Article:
How Can You Know If Someone Has Your Credit Card

Ever had that sinking feeling, where you’ve logged in to check your credit card balance – only to find credit card transactions that you never authorised?

It’s a terrible feeling of violation when you discover that you’ve become a victim of identity theft or credit card fraud, and it’s impacting more and more people every year.

Credit card fraud cost the UK banking industry more than £600 million pounds in 2008, according to card watch, up 14% on 2007 figures. While victims are largely protected from having to pay for the fraudulent transactions, the personal cost in terms of the time and energy spent investigating with your bank, waiting for a new card to be issued, and being without access to your account for up to a week is much more difficult to quantify.

Your identity and your personal information are very valuable, and should be treated as such. Professional criminals use cunning strategies to find out your personal details and use it to open or access bank accounts and credit cards, so it’s important to protect your personal information as best you can.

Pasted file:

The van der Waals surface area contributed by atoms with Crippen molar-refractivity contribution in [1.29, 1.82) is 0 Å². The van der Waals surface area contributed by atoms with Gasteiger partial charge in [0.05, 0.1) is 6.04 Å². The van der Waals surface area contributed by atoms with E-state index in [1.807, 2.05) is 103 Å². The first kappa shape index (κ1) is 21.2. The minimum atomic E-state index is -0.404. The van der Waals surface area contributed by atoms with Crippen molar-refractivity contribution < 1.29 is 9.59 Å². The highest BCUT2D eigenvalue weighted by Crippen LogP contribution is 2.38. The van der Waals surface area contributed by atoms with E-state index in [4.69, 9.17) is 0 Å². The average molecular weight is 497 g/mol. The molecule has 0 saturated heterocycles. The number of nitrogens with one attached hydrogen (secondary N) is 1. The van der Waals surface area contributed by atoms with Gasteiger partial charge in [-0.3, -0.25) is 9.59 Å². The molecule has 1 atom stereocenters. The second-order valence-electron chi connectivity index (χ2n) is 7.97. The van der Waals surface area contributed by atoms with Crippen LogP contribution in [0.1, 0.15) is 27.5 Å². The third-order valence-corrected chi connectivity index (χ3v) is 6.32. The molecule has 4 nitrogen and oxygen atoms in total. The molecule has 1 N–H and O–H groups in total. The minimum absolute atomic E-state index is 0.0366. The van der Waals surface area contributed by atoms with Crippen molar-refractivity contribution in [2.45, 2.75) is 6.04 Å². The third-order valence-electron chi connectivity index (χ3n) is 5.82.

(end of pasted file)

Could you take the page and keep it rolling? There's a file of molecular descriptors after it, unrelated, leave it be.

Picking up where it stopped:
If you are concerned that your credit card may have been accessed fraudulently, your first step is to contact your credit card provider. Go through all of your recent transactions with them and pinpoint any unusual debits. If you believe a fraudulent transaction exists, cancel your card immediately and file a complaint in writing with your bank.

Next, you need to look at your credit report in detail, to make sure that no other accounts have been compromised. If you find any entries on your credit report that relate to organisations you don’t normally deal with, contact them immediately and ask for full details of the account.

To give yourself the best possible opportunity to rectify the damage, it’s important that you keep record of your communications, including the name of the people you speak to, the date and time of the call. The same goes for written correspondence, both on email and in hard copy, for letters that you send or receive.

If there is evidence of credit card fraud, the credit reference agency you are dealing with will then make contact with affected lenders on your behalf, in order to restore your credit history to its former state. Your credit reference agency will keep you informed about the progress of your case and will also advise you of amendments to your credit report.

To avoid becoming a victim of credit card fraud in the first place, make sure you keep all of your plastic cards safe, and when giving your card details over the phone on online, make sure other people can’t hear or see your personal information. For further information, visit identity